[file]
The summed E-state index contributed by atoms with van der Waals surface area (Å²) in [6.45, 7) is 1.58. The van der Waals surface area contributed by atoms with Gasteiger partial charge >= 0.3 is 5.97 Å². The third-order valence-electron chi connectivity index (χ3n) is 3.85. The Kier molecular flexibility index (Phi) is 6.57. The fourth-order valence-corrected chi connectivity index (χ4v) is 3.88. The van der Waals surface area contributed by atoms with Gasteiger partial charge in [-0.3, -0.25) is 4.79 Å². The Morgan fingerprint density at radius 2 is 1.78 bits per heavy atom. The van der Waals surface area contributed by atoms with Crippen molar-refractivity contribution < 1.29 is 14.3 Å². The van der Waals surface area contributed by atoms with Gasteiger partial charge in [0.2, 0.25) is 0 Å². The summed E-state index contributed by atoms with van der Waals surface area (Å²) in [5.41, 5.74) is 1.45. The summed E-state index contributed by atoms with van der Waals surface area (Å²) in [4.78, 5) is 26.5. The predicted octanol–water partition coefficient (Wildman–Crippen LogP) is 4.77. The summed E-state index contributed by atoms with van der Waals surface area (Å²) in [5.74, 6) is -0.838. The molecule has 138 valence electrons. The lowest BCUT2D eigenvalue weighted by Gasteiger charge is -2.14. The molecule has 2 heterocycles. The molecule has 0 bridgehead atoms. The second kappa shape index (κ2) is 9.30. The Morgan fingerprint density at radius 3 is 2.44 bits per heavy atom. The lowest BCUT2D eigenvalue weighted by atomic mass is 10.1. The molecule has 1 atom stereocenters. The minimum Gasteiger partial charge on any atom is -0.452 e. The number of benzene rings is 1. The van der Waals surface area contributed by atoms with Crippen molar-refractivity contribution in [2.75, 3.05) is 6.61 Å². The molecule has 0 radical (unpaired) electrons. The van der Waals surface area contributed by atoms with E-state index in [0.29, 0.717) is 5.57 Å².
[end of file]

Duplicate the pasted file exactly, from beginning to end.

The summed E-state index contributed by atoms with van der Waals surface area (Å²) in [6.45, 7) is 1.58. The van der Waals surface area contributed by atoms with Gasteiger partial charge >= 0.3 is 5.97 Å². The third-order valence-electron chi connectivity index (χ3n) is 3.85. The Kier molecular flexibility index (Phi) is 6.57. The fourth-order valence-corrected chi connectivity index (χ4v) is 3.88. The van der Waals surface area contributed by atoms with Gasteiger partial charge in [-0.3, -0.25) is 4.79 Å². The Morgan fingerprint density at radius 2 is 1.78 bits per heavy atom. The van der Waals surface area contributed by atoms with Crippen molar-refractivity contribution < 1.29 is 14.3 Å². The van der Waals surface area contributed by atoms with Gasteiger partial charge in [0.2, 0.25) is 0 Å². The summed E-state index contributed by atoms with van der Waals surface area (Å²) in [5.41, 5.74) is 1.45. The summed E-state index contributed by atoms with van der Waals surface area (Å²) in [4.78, 5) is 26.5. The predicted octanol–water partition coefficient (Wildman–Crippen LogP) is 4.77. The summed E-state index contributed by atoms with van der Waals surface area (Å²) in [5.74, 6) is -0.838. The molecule has 138 valence electrons. The lowest BCUT2D eigenvalue weighted by Gasteiger charge is -2.14. The molecule has 2 heterocycles. The molecule has 0 bridgehead atoms. The second kappa shape index (κ2) is 9.30. The Morgan fingerprint density at radius 3 is 2.44 bits per heavy atom. The lowest BCUT2D eigenvalue weighted by atomic mass is 10.1. The molecule has 1 atom stereocenters. The minimum Gasteiger partial charge on any atom is -0.452 e. The number of benzene rings is 1. The van der Waals surface area contributed by atoms with Crippen molar-refractivity contribution in [2.75, 3.05) is 6.61 Å². The molecule has 0 radical (unpaired) electrons. The van der Waals surface area contributed by atoms with E-state index in [0.29, 0.717) is 5.57 Å².